Sandblasting jeans comes under fire in bangladesh for posing health risks to garment workers.
SUMAN Howlader was thrilled to land a job in a Bangladeshi factory sandblasting new jeans to make them look old, but he now believes the diktats of fashion have exacted a heavy toll on his health.
After working for three years, he started vomiting blood, coughing badly and struggling to breathe before being admitted to a specialist respiratory hospital in Dhaka.
Workers’ groups say Howlader and many others like him have been misdiagnosed as suffering from tuberculosis because of ignorance about silicosis – an incurable disease caused by inhalation of silica particles.
The minute, fast-moving particles are released during sandblasting, a process used to give new jeans the “worn” look that has been popular for many years around the world.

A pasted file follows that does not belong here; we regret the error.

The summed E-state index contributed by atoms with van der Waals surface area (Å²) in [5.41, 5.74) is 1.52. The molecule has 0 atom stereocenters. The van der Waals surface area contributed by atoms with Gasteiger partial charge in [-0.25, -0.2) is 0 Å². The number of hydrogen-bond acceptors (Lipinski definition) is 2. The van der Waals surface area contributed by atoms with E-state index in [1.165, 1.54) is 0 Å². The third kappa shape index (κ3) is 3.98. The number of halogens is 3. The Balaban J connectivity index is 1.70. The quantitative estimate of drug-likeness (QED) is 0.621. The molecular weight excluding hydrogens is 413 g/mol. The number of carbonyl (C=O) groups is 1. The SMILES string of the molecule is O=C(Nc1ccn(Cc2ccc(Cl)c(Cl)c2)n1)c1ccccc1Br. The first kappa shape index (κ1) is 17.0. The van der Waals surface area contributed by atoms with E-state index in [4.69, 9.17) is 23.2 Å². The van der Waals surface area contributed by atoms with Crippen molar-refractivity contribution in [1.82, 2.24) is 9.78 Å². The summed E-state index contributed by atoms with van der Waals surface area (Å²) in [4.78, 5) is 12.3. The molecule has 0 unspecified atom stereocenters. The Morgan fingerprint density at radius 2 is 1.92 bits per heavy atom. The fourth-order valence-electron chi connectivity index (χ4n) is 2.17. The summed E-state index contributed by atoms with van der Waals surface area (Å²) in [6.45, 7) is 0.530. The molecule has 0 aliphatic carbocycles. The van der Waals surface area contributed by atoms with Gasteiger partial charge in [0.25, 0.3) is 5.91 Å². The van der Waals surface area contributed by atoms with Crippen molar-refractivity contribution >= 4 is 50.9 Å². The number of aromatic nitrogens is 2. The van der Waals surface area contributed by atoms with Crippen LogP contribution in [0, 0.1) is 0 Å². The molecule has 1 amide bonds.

Sandblasting has long been banned in Europe and the United States, but Bangladesh’s cheap labour garment factories still use it to condition jeans for top Western brands.
Gucci, Levi’s, H&M and Gap have all vowed to stop selling sandblasted products, while Dolce & Gabbana has been targeted in an Internet campaign to take a similar stance.
“One day, when I was working, blood started gushing out of my mouth and nose,” said Howlader from his hospital bed.
“They told me the work was safe. But the constant sandblasting made the room fill up with dust and sand. You end up swallowing and inhaling a lot of it.”
Howlader fired high-pressure sand at denim jeans with just a cloth mask for protection, treating 200 to 300 pairs in a 10-